The Six Shooter Series: An A-team of B movies


World genre cinema is alive and well in Minneapolis with the opening of Tomas Alfredson’s Let the Right One In at the Lagoon Cinema. The film, which has won several awards at film festivals around the world and carries a 97% critical approval rating on Rotten Tomatoes, is the first in Magnet’s Six Shooter Film Series, a showcase of six of the best films from the vanguard of international genre cinema.

According to Senior Vice President and Head of Acquisitions Tom Quinn, the series is a labor of love at Magnet, the now two-year-old genre arm of distribution company Magnolia Pictures specializing in films from the vanguard of horror, action, comedy, and Asian cinema. Magnet was launched to bring world genre titles to American audiences. Quinn says, “The stereotypical definition of a genre film whether it be action, Asian, a gun ballet, horror or sci-fi. However you want to define that, we felt that those movies needed their own home.” It’s an eclectic grab bag of films, some of which include Ong Bok, the original Japanese Pulse, The Host, Dead Man’s Shoes, Exiled, and The Pusher Trilogy.

After planning the slate of films to be released in 2008 and 2009 by Magnet, Quinn had a realization. “I thought, my God, we’ve landed on some really incredible benchmark movies,” he says. “They’re working within their genre, pushing the envelope, doing something more intelligent than what you would expect from most genre films, more intelligent than what you get out of Hollywood. We felt this group is like the vanguard of the best the world has to offer.” The decision was made to package them together in the Six Shooter Series, and Quinn hopes that filmgoers who like one will go to see all six. “We thought they could work as an A-team of B-films,” says Quinn, who admits the series was named arbitrarily. “I guess if we only had five cool films, I probably would’ve wanted to call it a Fist Full of Fantastic, or Five Fingers of Celluloid.”

Quinn speaks positively of the Twin Cities film scene; people in Minneapolis and St. Paul, he says, will support good films. The remaining five films will be released in various stages at Landmark Theatres. Hugh Wronski, senior regional publicist for Landmark Theatres, said the only other film in the series currently set for release is the Spanish time-travel flick Timecrimes, which will open on December 19. That film had its premiere screening as part of the Midnight Series at this year’s Minneapolis-St. Paul International Film Festival.

The only American release in the series—Special, starring Michael Rapaport as a man who thinks he’s gained super powers after participating in a clinical drug trial—is currently available via Video On Demand (VOD) sites. The final three of the series are scheduled for early 2009 VOD releases. British horror film Donkey Punch—a movie Quinn says is like Dead Calm on crack, as much an art film as a slasher film, and the debut of an important young director (Oliver Blackburn). It will also be available on VOD. If Werner Herzog were to make a French science-fiction film, Quinn says, it would be Eden Log. Lastly is Big Man Japan, which Quinn calls the “most unique film” of the series—and that’s saying something in this group. Specific dates for those three are forthcoming.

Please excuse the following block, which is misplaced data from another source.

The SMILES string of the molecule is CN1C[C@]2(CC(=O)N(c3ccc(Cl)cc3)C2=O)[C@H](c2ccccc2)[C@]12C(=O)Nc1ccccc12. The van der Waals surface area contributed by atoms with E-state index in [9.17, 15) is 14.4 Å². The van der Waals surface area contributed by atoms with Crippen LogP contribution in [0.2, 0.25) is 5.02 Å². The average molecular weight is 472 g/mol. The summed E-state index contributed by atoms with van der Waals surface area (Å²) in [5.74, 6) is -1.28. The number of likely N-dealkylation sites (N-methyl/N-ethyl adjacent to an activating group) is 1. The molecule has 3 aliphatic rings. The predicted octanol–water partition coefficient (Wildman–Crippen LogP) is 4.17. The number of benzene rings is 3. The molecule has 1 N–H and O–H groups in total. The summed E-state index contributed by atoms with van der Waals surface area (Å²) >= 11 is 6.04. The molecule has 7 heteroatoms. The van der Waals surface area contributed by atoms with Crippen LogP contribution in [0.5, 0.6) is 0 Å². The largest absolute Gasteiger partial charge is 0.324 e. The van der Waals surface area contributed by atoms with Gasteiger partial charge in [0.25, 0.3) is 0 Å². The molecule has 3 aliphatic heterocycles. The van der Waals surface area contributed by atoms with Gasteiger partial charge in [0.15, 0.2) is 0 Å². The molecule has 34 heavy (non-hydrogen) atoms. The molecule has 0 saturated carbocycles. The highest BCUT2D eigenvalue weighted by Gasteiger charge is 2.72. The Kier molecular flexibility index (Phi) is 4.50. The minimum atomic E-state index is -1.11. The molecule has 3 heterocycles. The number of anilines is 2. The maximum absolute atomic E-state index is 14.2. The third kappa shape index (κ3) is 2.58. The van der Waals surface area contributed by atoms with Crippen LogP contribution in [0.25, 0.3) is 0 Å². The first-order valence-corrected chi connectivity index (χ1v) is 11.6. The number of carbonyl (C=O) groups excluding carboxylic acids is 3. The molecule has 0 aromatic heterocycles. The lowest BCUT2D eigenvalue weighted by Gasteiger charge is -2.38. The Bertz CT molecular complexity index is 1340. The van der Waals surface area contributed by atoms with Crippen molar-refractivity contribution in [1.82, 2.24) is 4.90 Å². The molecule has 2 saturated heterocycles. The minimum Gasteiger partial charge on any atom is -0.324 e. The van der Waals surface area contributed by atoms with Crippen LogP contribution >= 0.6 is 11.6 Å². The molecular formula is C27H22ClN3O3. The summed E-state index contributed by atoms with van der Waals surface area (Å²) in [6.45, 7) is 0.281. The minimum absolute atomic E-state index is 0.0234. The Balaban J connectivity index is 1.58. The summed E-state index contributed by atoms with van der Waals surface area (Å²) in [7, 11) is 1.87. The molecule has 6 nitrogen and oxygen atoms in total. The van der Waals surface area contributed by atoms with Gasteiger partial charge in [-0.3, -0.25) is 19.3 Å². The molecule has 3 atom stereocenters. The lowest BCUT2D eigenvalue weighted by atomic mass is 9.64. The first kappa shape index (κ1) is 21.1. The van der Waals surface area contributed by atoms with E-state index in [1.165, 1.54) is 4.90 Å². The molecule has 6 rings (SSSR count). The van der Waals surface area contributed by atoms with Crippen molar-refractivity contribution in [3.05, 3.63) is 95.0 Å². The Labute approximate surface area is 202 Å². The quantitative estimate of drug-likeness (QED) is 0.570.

Once you’ve hit all six of these, says Quinn, you’ll have a pretty good idea of what world genre cinema has to offer. “Together I feel they complement each other pretty well; they’re each doing something different. We’re curating quality films.

“I’m a genre fan,” he continues, “but I’m also an art fan: I love Godard, I love Truffaut, but I also love Guillermo del Toro. I also love Mad Max. I reach high and reach low. I feel like our company appreciates good films. We’re not film snobs. All these films are intelligent. We feel these genre films have more to offer than the big, wide-variety releases out of Hollywood.”

The series is in service of the films, Quinn says. He doesn’t know if there will be another Six Shooter Series, but he hopes Magnet can do it again. It would depend, he says, on finding more films of this quality. “I can’t guarantee we’d be able to replicate this. This isn’t Eight Films to Die For. I feel like these are six films to live for.”

Erik McClanahan is a freelance film journalist and critic in Minneapolis. He is also co-host of KFAI’s Movie Talk.